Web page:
In a few days, thousands of runners will take to the streets of Chicago for the 41st Bank of America Chicago Marathon. Today, Chicago Running Bloggers had the opportunity to talk with Dr. George Chiampas, an assistant professor in the Department of Emergency Medicine at the Feinberg School of Medicine at Northwestern University and Northwestern Memorial Hospital and the Medical Director of the Bank of America Chicago Marathon. Read on to learn more about his background, how to approach this year's race day based on predicted conditions, and what the medical team at the race does to keep participants safe and healthy.
Can you tell me a bit about your background: how you got involved with the Bank of America Chicago Marathon and how long you've been working on the medical team?
I'm a Chicago native, born and raised. My area of specialty within medicine is in emergency medicine and I'm also board-certified in sports medicine, so I have two different dynamics. I trained at Cook County in Chicago and then did a sports medicine fellowship locally as well. When I was a resident, I used to volunteer for the marathon for many years and found it to be a highlight. Towards the end of 2006 I was asked by the then-medical director with that background in sports medicine and emergency medicine to become the medical director in 2007. I've been the medical director since 2007.
You really got thrown into the fire, then. 2007 was probably a tough year for the medical team, I would imagine.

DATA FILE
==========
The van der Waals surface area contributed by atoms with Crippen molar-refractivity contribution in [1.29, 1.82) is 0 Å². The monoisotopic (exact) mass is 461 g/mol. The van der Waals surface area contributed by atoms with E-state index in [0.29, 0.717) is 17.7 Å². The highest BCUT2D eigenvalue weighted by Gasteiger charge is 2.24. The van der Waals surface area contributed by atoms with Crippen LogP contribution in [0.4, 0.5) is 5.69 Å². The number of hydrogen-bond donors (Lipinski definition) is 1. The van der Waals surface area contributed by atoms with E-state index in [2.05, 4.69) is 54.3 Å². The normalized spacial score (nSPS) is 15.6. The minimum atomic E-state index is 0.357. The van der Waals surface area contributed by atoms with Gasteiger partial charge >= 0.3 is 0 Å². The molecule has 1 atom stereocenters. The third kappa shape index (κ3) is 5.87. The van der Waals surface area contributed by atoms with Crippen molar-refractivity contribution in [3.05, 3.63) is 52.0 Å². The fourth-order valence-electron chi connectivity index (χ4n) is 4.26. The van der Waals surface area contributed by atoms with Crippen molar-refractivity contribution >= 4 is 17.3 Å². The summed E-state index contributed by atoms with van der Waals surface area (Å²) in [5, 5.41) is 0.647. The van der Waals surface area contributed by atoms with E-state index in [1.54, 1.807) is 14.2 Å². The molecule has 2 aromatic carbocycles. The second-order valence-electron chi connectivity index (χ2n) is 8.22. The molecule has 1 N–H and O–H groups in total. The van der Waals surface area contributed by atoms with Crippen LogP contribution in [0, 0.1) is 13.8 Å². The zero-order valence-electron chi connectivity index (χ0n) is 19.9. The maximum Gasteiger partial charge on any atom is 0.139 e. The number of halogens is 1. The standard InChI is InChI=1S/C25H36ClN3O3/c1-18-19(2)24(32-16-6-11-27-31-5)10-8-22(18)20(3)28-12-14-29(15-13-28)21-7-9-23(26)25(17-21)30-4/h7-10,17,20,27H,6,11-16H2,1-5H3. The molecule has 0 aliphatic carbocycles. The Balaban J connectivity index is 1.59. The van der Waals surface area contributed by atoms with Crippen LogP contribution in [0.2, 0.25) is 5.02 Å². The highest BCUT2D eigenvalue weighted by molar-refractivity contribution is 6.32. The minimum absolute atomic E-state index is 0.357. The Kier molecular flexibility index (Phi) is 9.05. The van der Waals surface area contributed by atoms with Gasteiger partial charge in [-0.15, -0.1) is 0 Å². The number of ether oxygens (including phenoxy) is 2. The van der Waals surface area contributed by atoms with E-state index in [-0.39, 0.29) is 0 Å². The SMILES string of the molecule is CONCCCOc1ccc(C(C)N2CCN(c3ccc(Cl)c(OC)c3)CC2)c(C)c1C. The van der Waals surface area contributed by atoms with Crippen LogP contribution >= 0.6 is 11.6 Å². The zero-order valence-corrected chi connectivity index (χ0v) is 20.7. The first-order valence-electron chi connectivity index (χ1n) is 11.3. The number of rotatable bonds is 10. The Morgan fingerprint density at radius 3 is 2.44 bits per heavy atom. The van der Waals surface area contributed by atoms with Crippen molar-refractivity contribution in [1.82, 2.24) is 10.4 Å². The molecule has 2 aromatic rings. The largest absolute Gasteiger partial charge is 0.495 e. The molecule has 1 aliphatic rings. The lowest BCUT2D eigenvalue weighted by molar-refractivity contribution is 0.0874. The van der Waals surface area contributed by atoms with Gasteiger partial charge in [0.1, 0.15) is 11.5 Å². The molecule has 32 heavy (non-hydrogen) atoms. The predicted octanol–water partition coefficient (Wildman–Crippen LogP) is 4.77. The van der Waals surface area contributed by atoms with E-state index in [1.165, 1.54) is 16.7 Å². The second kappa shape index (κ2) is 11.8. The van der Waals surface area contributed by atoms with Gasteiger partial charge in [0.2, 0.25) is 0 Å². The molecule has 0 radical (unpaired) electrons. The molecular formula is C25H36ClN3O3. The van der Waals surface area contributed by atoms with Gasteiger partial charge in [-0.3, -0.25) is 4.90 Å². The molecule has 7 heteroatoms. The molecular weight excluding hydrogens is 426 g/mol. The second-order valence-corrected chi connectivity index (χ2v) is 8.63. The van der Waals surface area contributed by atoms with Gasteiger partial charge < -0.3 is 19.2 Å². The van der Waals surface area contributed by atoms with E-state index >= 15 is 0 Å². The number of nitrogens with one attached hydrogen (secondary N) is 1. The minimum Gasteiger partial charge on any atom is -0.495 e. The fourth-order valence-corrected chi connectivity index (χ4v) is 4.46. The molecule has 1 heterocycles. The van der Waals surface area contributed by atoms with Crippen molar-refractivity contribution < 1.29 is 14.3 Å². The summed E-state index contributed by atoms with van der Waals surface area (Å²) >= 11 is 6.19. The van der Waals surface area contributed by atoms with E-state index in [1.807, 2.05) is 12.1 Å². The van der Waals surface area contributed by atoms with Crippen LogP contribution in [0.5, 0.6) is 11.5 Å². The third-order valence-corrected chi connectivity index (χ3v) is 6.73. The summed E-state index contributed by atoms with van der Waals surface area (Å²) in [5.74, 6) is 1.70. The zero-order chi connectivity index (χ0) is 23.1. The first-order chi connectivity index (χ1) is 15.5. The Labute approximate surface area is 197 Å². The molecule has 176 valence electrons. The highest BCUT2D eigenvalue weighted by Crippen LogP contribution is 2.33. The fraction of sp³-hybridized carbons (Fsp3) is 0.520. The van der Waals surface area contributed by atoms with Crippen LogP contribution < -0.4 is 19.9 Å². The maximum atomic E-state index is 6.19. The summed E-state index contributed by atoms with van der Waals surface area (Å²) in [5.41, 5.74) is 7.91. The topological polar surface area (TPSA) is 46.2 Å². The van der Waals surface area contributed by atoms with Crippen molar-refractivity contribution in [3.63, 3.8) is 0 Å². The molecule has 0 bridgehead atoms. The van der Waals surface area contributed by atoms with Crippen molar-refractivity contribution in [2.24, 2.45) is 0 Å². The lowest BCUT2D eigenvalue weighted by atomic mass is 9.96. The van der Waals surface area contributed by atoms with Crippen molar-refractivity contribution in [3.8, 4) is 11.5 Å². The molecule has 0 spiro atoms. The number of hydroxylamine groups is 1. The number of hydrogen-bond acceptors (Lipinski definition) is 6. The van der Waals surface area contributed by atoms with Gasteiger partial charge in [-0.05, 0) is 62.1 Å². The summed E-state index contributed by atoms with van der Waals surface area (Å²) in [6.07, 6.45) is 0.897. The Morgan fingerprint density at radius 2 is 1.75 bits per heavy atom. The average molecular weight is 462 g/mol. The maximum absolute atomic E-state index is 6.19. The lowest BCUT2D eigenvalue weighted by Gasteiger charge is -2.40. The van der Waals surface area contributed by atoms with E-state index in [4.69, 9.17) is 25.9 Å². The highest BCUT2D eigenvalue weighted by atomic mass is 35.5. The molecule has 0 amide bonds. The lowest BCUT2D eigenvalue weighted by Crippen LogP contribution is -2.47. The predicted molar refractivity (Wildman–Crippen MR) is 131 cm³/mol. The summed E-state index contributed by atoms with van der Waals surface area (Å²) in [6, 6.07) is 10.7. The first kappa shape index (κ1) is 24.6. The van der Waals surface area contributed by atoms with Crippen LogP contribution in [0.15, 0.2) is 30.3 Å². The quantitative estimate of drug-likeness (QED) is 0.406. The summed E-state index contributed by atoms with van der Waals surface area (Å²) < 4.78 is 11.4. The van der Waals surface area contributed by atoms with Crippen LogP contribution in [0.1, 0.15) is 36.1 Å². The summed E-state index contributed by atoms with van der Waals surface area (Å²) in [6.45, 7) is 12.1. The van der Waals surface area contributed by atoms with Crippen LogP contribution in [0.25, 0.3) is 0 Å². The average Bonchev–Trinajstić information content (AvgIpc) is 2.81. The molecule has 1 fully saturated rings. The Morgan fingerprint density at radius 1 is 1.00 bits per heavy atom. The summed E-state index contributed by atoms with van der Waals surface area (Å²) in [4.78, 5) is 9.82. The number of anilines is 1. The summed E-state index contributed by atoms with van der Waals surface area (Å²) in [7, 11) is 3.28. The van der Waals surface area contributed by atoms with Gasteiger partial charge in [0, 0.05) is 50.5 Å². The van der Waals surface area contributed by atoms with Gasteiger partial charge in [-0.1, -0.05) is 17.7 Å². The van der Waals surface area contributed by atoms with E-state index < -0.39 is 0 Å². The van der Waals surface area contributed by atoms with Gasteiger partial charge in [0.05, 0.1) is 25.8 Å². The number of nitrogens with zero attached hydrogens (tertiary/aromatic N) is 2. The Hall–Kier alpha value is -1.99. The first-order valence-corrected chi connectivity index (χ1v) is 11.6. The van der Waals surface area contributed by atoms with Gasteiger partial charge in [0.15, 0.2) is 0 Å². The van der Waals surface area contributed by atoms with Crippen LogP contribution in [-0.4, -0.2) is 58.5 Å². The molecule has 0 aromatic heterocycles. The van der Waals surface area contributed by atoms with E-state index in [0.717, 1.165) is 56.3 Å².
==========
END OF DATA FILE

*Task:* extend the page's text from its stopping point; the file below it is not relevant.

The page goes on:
Obviously it was a year that was challenging. I think that, looking back, while it was challenging I think it also without question set the industry standards operationally, from an innovations perspective. Chicago now, for the last several years, is identified as if not the world leader, one of the top leaders in endurance events, operations, and medical safety. We really pride ourselves on doing things at an extremely high level.
Let's talk about this year. What does it take to get your whole team ready for all 45,000 runners on race day?
It's a year-round operation, not only for all of our staff but even in the medical and safety world. We have a committee that gets together with roughly 50 committee members. We have meetings throughout the year. We look at ways that we can continuously look at our event, be creative, be innovative, see how we can strategically change things that support our runners and the public safety so that we have a quality event come October. Some of those things entail looking at our supplies, restocking supplies, adding additional supplies, getting feedback from runners, and getting feedback from our medical staff from the previous year. In areas that we can implement new things, we absolutely do those for the next year. That's been across the year. Over the last six to eight weeks, it's ramped up.